Abbott mostly took to the road, attending campaign launches, helping candidates, shaking hands and smiling. In the final stretch of the election, he could be found wandering along the main street in Brighton-Le-Sands near Sydney airport.

Clad in navy, he strolled with Nick Varvaris, the federal member for Barton, who would go on to lose his seat to Labor’s Linda Burney four days later. “Hey, it’s Tony Abbott,” a couple of big guys said, rushing for a selfie with the former PM. “We’ll definitely be voting Liberal.”

Abbott found a baby to chat to, its enthralled owner happy to stop for a photo. Abbott, making small talk, trying out the fish and chips, walking alone without the entourage of prime ministerial office, looked strangely disconnected. He kept his thoughts to himself.

EXCLUSIVE | TOMORROW PART II: Both sides get down and dirty by Pamela Williams only in The Australian

Original article here

Push for Aboriginal ID tests by indigenous leaders

aboriginal ID testsTHE AUSTRALIAN   20 FEB, 2016   BY MICHAEL MCKENNA

A landmark finding disqualifying a claim of Aboriginality by a former senior NSW public servant has led to indigenous leaders calling for tougher identity checks amid warnings that “fake Aborigines’’ are involved in widespread rorting of benefits, government jobs and contracts.

The politically sensitive issue dominated a meeting of the Prime Minister’s Indigenous Advisory Council late last year to discuss a new commonwealth procurement policy that at least 3 per cent of all government contracts should be allocated to Aboriginal and Torres Strait Islander businesses.

A formal submission has since been made by the council to Malcolm Turnbull’s office to abolish the practice of local Aboriginal land councils signing off on claims — often on the basis of a single statutory declaration — with power given to native title groups to use certified genealogists.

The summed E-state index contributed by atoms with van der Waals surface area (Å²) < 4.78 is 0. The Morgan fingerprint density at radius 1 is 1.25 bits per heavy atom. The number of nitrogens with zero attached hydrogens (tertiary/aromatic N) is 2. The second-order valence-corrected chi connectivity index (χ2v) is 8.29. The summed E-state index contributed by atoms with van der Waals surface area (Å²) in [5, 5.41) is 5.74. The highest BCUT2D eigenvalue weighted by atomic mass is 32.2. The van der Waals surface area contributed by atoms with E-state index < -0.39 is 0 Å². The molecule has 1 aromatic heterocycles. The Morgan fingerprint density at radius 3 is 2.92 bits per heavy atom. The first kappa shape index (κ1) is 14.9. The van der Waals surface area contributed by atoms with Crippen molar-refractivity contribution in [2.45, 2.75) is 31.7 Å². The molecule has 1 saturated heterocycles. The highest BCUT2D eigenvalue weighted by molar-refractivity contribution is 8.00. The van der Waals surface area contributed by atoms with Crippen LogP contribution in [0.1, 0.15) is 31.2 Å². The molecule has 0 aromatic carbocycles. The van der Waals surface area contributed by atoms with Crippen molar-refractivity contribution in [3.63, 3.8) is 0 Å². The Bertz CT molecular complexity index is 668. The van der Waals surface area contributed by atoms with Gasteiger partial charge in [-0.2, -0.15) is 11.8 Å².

Council chairman Warren Mundine and Queensland Aboriginal leader Stephen Hagan, who until recently headed a council of Australia’s Federal Court-vetted native title organisations, said the existing system to approve claims of Aboriginality was outdated and being rorted. “You can go to any town in the nation with a significant indigenous population and you’ll see not one, but numerous ‘white blackfellas’ falsely claiming Aboriginality to get jobs and benefits that should go to our people,’’ Mr Hagan said.

“We need a system that properly tests these claims so there is no chance of rorting and to ensure targeted taxpayer funds and jobs go to indigenous people.’’

The comments follow a decision this month of the registrar of the Land Rights Act 1983, Stephen Wright, to order the removal of former public servant Laurinne Campbell from membership of a NSW land council after a decade of indigenous community complaints.

Ms Campbell had relied on land council vetting to secure an “Aboriginal identified’’ position as the Dubbo-based regional manager of the NSW Aboriginal Housing Office and, later, set up an indigenous corporation with her family. In 2011, Mrs Campbell’s “Nigyanni Indigenous Corporation’’ reported securing almost $120,000 in government grants and private donations.